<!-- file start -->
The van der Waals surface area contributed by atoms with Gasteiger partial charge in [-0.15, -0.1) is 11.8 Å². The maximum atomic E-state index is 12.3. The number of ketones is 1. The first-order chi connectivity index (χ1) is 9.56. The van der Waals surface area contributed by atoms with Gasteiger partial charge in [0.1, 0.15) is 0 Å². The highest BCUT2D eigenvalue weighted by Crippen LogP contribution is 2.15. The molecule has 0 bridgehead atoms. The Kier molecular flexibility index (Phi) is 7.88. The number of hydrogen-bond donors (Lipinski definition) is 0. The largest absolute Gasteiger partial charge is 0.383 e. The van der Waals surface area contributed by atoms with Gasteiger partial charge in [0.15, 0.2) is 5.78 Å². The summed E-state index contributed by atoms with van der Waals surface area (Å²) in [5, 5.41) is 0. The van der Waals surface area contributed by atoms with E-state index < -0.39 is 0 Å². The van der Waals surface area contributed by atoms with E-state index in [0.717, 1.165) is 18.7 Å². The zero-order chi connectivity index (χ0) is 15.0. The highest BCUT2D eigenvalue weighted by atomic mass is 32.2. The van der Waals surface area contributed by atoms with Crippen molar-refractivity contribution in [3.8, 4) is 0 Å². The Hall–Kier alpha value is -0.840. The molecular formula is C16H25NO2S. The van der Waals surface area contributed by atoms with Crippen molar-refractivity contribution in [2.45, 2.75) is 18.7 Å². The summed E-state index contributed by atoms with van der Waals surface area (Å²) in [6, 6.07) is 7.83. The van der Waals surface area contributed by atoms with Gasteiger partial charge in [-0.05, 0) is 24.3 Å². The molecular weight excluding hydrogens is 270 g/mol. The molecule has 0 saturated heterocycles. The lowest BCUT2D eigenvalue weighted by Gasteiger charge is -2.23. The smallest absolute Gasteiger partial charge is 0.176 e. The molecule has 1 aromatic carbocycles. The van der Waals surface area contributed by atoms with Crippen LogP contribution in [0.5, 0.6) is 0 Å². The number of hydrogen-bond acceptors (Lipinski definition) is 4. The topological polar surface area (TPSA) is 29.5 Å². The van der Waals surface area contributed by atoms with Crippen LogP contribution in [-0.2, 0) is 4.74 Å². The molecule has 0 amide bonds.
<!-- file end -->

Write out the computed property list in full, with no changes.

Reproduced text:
The van der Waals surface area contributed by atoms with Gasteiger partial charge in [-0.15, -0.1) is 11.8 Å². The maximum atomic E-state index is 12.3. The number of ketones is 1. The first-order chi connectivity index (χ1) is 9.56. The van der Waals surface area contributed by atoms with Gasteiger partial charge in [0.1, 0.15) is 0 Å². The highest BCUT2D eigenvalue weighted by Crippen LogP contribution is 2.15. The molecule has 0 bridgehead atoms. The Kier molecular flexibility index (Phi) is 7.88. The number of hydrogen-bond donors (Lipinski definition) is 0. The largest absolute Gasteiger partial charge is 0.383 e. The van der Waals surface area contributed by atoms with Gasteiger partial charge in [0.15, 0.2) is 5.78 Å². The summed E-state index contributed by atoms with van der Waals surface area (Å²) in [5, 5.41) is 0. The van der Waals surface area contributed by atoms with E-state index < -0.39 is 0 Å². The van der Waals surface area contributed by atoms with E-state index in [0.717, 1.165) is 18.7 Å². The zero-order chi connectivity index (χ0) is 15.0. The highest BCUT2D eigenvalue weighted by atomic mass is 32.2. The van der Waals surface area contributed by atoms with Crippen molar-refractivity contribution in [3.8, 4) is 0 Å². The Hall–Kier alpha value is -0.840. The molecular formula is C16H25NO2S. The van der Waals surface area contributed by atoms with Crippen molar-refractivity contribution in [2.45, 2.75) is 18.7 Å². The summed E-state index contributed by atoms with van der Waals surface area (Å²) in [6, 6.07) is 7.83. The van der Waals surface area contributed by atoms with Gasteiger partial charge in [-0.05, 0) is 24.3 Å². The molecular weight excluding hydrogens is 270 g/mol. The molecule has 0 saturated heterocycles. The lowest BCUT2D eigenvalue weighted by Gasteiger charge is -2.23. The smallest absolute Gasteiger partial charge is 0.176 e. The molecule has 1 aromatic carbocycles. The van der Waals surface area contributed by atoms with Crippen LogP contribution in [0.5, 0.6) is 0 Å². The number of hydrogen-bond acceptors (Lipinski definition) is 4. The topological polar surface area (TPSA) is 29.5 Å². The van der Waals surface area contributed by atoms with Crippen LogP contribution in [-0.2, 0) is 4.74 Å². The molecule has 0 amide bonds.